(Image: AAP/Dean Lewins)

Not for the first time, rugby league has tumbled headfirst into the centre of Australia’s media wars, and found itself a key talking point in the country’s open-or-shut public health debate.

In the short term, it’s given us the Easter spectacle of the Peter Costello-chaired Nine going all Occupy Wall Street over the NRL’s executive pay. In the longer term, it’s opened a window into what looks like being a more challenging (and probably poorer) professional sports sector as so-called over-the-top streaming weakens free-to-air television.

As advertising has collapsed, Nine wants broadcast sport to stay shut — and for the broadcast rights to be cheaper in the future. On the other hand, Foxtel needs sport to anchor its falling pay TV audience and to pull off its diversification into sports streaming through Kayo.

Both are hard-headed calculations for companies struggling to survive the COVID-19 shock, reflecting the competing commercial imperatives of advertising-supported and user-supported media. 

Rugby league fans have been watching this bubbling along since late March, thrilling at the pot-shots from the trenches by Nine columnists and commentators, while mourning the game’s absence with the writers at News Corp.

Meanwhile, News Corp has been continuing its campaign against Rugby Union (and CEO Raelene Castle) over the code’s decision to explore broadcast and digital rights beyond the Foxtel offering. 

Union’s sin is to be tempted more by, say, the $63 million a year Optus is paying the English Premier League to stream games, rather than the mid-$30 million that Foxtel is reported to be offering for broadcast rights. (“Gluttony” according to Alan Jones in his Easter message in The Weekend Australian. “Rah Rah Rabble” huffed The Sunday Telegraph.)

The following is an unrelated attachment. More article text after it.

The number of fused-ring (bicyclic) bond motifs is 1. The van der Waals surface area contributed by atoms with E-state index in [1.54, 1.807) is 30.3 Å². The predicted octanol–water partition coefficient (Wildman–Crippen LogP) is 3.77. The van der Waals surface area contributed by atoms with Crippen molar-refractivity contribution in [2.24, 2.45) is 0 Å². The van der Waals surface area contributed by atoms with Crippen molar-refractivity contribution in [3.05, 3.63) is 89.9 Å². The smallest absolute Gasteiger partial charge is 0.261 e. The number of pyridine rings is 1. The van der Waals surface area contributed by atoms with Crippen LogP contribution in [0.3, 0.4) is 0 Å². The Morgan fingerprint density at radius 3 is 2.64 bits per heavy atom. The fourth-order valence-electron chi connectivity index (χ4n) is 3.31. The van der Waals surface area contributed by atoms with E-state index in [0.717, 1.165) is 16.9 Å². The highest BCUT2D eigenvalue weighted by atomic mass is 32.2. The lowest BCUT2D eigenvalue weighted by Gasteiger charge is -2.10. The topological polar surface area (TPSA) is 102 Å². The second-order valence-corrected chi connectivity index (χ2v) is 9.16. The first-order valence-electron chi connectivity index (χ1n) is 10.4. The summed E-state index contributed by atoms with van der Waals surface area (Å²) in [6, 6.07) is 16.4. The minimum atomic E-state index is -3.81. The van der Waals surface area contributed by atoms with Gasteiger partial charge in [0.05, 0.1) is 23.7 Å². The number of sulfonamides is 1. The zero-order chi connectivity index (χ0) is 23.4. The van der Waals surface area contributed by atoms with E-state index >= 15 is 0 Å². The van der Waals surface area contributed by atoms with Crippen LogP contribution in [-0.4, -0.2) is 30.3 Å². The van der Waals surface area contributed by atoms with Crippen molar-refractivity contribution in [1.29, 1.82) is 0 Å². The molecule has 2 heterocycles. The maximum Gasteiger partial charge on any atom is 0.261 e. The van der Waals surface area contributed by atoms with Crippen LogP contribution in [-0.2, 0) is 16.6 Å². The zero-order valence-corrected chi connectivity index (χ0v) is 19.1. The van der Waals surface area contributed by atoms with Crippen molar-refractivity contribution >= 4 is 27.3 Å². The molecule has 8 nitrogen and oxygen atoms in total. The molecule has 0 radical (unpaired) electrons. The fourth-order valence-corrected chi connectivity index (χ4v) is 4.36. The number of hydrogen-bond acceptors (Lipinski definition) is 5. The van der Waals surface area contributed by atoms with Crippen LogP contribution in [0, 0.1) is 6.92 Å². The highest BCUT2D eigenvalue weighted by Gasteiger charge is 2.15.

On Thursday morning, Nine blew the NRL fight into the open, attacking the code for mismanagement with a “bloated” head office. The NRL responded that afternoon by announcing a targeted resume date of May 28 (“FREE TO PLAY” screamed The Sunday Telegraph). 

Over the weekend, the two companies took to the fight as though from parallel universes. In a battle of the Phils, Phil “Gus” Gould wrote in Nine’s Sun-Herald that Nine’s intervention was “timely and appropriate”. Phil “Buzz” Rothfield countered in the next day’s Telegraph that Nine was “trying to kick rugby league while it’s down”.

Who needs the players when the fight over the game provides more than enough spectacle? 

But at its heart lies a deeper threat. Nine is trying to pivot away from “the home of sport” that Kerry Packer embedded into its DNA. Case in point: the end of a 40-year connection with cricket in 2018 when the company declined to match a boosted Seven-Foxtel offer.

Free-to-airs expect sports rights to pay for themselves, taking value from the halo effect of ratings wins and the confidence that the sports audiences will stick around for the rest of the schedule. Now, Nine seems to be thinking: “Not so much.”

Nine says it’s already saved this year’s rights payment in its “Operational Initiatives” advice to the Australian Stock Exchange on March 30. At $130 million, that’s about half of all the savings it’s identified. To put it in perspective, on its own, it’s more than 10% of their annual pre-COVID-19 revenues. If the NRL season resumes without the advertising it would normally bring, Nine will need to find those savings elsewhere.

Sports rights in Australia are at record highs. The increased competition for our eyeballs — streaming services, pay TV and free-to air — has pushed up prices as new entrants try to get a foothold, and old players try desperately to hang on.

Inevitably, AFL-dominated media will dismiss the story with a “that’s rugby league” shrug as the ABC’s Offsiders did on Sunday morning. But both rugby codes suggest that broadcast deals have peaked. Sports will need to better exploit streaming and digital options — perhaps in their own right — or make do with less. 

We’ve been here before. The Murdoch-Packer fight over the code in the 1990s Super League wars set the guardrails for all sports in handling the introduction of pay television in Australia. Equally, the current battle will shape the role of professional sport in the post-COVID-19 streaming-dominated media landscape.

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Peter Fray
Peter Fray
Editor-in-chief of Crikey
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